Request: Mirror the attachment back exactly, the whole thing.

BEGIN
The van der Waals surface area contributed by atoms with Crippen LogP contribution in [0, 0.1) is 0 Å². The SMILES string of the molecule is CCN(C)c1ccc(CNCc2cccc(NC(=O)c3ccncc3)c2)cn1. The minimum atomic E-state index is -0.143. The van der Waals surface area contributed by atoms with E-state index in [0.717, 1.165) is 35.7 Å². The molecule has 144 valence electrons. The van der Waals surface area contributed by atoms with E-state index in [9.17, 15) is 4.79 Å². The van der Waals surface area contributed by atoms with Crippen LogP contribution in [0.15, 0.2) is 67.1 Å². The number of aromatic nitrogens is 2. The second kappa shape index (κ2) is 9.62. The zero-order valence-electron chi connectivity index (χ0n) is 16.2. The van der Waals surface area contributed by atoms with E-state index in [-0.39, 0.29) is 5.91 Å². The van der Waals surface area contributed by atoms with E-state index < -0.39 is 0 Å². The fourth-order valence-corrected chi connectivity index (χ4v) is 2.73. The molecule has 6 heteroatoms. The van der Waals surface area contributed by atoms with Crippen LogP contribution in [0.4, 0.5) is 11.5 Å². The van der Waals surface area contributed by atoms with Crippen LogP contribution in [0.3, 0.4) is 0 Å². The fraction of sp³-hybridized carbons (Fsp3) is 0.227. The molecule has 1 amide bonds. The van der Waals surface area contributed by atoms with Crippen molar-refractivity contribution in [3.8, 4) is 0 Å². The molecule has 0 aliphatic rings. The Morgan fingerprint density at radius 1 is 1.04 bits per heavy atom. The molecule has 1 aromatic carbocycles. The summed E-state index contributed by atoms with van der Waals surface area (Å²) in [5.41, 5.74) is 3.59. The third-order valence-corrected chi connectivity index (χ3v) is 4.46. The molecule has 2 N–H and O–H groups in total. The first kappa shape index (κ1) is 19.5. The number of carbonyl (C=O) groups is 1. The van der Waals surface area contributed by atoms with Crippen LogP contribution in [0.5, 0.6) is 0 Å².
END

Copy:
The van der Waals surface area contributed by atoms with Crippen LogP contribution in [0, 0.1) is 0 Å². The SMILES string of the molecule is CCN(C)c1ccc(CNCc2cccc(NC(=O)c3ccncc3)c2)cn1. The minimum atomic E-state index is -0.143. The van der Waals surface area contributed by atoms with E-state index in [0.717, 1.165) is 35.7 Å². The molecule has 144 valence electrons. The van der Waals surface area contributed by atoms with E-state index in [9.17, 15) is 4.79 Å². The van der Waals surface area contributed by atoms with Crippen LogP contribution in [0.15, 0.2) is 67.1 Å². The number of aromatic nitrogens is 2. The second kappa shape index (κ2) is 9.62. The zero-order valence-electron chi connectivity index (χ0n) is 16.2. The van der Waals surface area contributed by atoms with E-state index in [-0.39, 0.29) is 5.91 Å². The van der Waals surface area contributed by atoms with E-state index < -0.39 is 0 Å². The fourth-order valence-corrected chi connectivity index (χ4v) is 2.73. The molecule has 6 heteroatoms. The van der Waals surface area contributed by atoms with Crippen LogP contribution in [0.4, 0.5) is 11.5 Å². The van der Waals surface area contributed by atoms with Crippen LogP contribution in [0.3, 0.4) is 0 Å². The fraction of sp³-hybridized carbons (Fsp3) is 0.227. The molecule has 1 amide bonds. The van der Waals surface area contributed by atoms with Crippen molar-refractivity contribution in [3.8, 4) is 0 Å². The molecule has 0 aliphatic rings. The Morgan fingerprint density at radius 1 is 1.04 bits per heavy atom. The molecule has 1 aromatic carbocycles. The summed E-state index contributed by atoms with van der Waals surface area (Å²) in [5.41, 5.74) is 3.59. The third-order valence-corrected chi connectivity index (χ3v) is 4.46. The molecule has 2 N–H and O–H groups in total. The first kappa shape index (κ1) is 19.5. The number of carbonyl (C=O) groups is 1. The van der Waals surface area contributed by atoms with Crippen LogP contribution in [0.5, 0.6) is 0 Å².